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Fans (general)

To anyone thinking of purchasing an AC fan: I recommend you get a fan cord.
The fan cord has a special little plug on the end of it (actually a little
receptacle) that plugs into the two prongs on the fan. It uses regular zip
cord that can be wired up normally or can be used with one of the clamp-on
plugs from the hardware store to let you plug it into a regular power
outlet. Using the fan cord is both lots easier and lots safer than
soldering to the fan's terminals unless you are going to use heat-shrink
tubing to insulate the connections. Using the fan cord also allows for easy
replacement of the fan after it gets filled with plant bits and calcium
deposits (c'mon, we all know we abuse our fans in the humid environments we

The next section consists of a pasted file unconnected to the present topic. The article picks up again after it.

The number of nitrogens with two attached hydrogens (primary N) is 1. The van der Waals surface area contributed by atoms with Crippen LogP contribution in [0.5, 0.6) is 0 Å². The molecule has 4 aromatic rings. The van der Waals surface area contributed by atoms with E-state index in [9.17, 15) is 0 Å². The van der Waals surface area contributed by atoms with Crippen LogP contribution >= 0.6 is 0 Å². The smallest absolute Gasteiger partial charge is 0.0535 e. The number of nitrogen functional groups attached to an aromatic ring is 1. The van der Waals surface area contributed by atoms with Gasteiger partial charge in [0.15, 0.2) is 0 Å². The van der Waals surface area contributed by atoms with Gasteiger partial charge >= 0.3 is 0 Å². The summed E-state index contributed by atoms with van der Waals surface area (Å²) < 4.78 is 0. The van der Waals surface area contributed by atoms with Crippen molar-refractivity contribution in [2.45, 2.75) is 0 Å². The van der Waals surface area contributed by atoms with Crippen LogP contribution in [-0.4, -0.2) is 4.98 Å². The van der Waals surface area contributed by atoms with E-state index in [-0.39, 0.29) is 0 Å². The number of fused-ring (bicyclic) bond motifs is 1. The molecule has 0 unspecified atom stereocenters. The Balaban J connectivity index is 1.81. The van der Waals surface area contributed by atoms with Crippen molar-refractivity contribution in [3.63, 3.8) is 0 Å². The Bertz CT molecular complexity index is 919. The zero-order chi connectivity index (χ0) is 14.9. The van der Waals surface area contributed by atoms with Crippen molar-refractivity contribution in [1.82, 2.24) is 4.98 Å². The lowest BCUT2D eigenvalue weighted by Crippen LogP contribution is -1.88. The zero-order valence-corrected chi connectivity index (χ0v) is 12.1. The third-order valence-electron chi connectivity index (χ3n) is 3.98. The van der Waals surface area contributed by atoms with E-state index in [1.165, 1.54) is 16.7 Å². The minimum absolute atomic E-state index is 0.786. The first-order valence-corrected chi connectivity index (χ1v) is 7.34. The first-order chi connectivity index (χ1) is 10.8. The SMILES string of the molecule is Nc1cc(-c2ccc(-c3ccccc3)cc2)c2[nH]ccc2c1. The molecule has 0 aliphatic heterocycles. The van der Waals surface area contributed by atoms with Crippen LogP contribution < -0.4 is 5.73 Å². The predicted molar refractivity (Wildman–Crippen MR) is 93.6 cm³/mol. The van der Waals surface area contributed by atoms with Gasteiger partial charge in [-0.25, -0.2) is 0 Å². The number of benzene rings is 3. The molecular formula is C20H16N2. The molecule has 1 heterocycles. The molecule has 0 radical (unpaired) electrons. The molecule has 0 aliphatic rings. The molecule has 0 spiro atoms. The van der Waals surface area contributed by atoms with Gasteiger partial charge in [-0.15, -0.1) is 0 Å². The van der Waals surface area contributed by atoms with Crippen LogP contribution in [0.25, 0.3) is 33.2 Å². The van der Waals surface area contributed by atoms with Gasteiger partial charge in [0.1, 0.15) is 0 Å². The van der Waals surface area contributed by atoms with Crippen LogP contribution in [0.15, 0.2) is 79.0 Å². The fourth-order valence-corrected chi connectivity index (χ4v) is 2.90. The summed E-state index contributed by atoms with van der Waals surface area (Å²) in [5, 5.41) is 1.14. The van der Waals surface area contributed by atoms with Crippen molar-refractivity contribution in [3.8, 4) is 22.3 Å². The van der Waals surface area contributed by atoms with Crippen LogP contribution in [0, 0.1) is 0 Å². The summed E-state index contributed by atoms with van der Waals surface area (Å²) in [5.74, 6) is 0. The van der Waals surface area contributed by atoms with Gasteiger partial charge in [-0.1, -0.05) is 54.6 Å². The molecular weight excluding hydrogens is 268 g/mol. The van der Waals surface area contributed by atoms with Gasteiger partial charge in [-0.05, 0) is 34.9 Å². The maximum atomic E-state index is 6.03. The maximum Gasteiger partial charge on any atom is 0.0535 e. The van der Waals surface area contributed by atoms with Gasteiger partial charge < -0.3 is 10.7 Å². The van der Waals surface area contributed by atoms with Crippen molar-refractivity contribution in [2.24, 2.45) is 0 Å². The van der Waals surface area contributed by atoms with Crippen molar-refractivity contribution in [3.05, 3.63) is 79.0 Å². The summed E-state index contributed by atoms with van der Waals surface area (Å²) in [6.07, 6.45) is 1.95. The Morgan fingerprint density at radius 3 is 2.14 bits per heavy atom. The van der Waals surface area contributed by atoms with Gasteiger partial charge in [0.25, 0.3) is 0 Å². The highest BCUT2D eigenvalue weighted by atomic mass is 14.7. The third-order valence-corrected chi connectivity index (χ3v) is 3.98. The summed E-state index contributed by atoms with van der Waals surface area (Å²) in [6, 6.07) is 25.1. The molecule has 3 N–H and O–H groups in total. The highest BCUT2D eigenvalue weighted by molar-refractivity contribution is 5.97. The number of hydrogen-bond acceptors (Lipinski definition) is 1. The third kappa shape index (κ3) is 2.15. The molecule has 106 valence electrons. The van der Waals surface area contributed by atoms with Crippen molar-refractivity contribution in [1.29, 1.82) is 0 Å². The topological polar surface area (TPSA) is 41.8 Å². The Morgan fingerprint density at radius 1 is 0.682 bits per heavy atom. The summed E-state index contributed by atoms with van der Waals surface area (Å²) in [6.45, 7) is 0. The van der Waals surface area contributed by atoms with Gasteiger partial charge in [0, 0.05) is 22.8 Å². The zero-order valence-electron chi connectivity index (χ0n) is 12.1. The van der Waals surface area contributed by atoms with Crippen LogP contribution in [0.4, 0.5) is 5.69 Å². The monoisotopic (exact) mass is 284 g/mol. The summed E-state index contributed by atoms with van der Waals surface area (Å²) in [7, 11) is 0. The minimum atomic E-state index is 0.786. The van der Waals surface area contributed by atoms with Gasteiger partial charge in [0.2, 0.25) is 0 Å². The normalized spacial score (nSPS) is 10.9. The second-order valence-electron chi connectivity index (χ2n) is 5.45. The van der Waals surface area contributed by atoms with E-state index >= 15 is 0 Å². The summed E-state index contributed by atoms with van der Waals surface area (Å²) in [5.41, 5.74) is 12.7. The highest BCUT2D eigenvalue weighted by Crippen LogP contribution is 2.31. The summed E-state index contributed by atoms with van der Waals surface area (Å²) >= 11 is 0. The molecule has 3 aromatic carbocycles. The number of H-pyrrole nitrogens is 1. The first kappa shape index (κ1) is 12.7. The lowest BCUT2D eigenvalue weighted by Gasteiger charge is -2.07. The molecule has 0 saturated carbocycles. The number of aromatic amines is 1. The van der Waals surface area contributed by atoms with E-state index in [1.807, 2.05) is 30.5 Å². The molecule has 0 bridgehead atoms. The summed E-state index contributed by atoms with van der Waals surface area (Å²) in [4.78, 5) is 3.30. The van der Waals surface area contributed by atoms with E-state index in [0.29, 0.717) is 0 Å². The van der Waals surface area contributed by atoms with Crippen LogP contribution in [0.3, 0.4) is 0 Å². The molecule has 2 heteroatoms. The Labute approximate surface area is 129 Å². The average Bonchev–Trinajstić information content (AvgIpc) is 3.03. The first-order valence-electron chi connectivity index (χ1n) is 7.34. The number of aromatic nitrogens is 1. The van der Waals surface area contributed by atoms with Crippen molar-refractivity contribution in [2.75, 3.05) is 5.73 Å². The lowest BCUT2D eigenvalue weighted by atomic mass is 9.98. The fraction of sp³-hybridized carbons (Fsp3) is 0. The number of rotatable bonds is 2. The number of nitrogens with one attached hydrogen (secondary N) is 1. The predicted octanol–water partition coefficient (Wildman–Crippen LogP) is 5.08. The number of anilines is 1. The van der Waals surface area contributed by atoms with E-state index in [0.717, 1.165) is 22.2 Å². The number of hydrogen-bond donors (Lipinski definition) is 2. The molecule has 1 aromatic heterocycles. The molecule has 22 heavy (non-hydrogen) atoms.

run them in :-).

For speed control with DC fans, don't just use a resistor -- use a voltage
regulator such as the LM317 chip. This is *much* safter and will do a
better job to boot. The chip can be purchased from radio shack, and with
one or two additional components will create a variable voltage regulator
for a few bucks. Be sure to mount it on a little heatsink (or just use a
piece of aluminum).

Note also that brushless fans don't always take kindly to speed controls.
They are "brushless" because there is some circuitry inside that generates
a polyphase electrical waveform to make them turn, and sometimes the
circuitry won't work properly at reduced (or overly raised) voltages. In
most cases you will be OK, but sometimes the fan won't start at the lower
voltage or will just "buzz".


Waveform Technology
UNIX Systems Administrator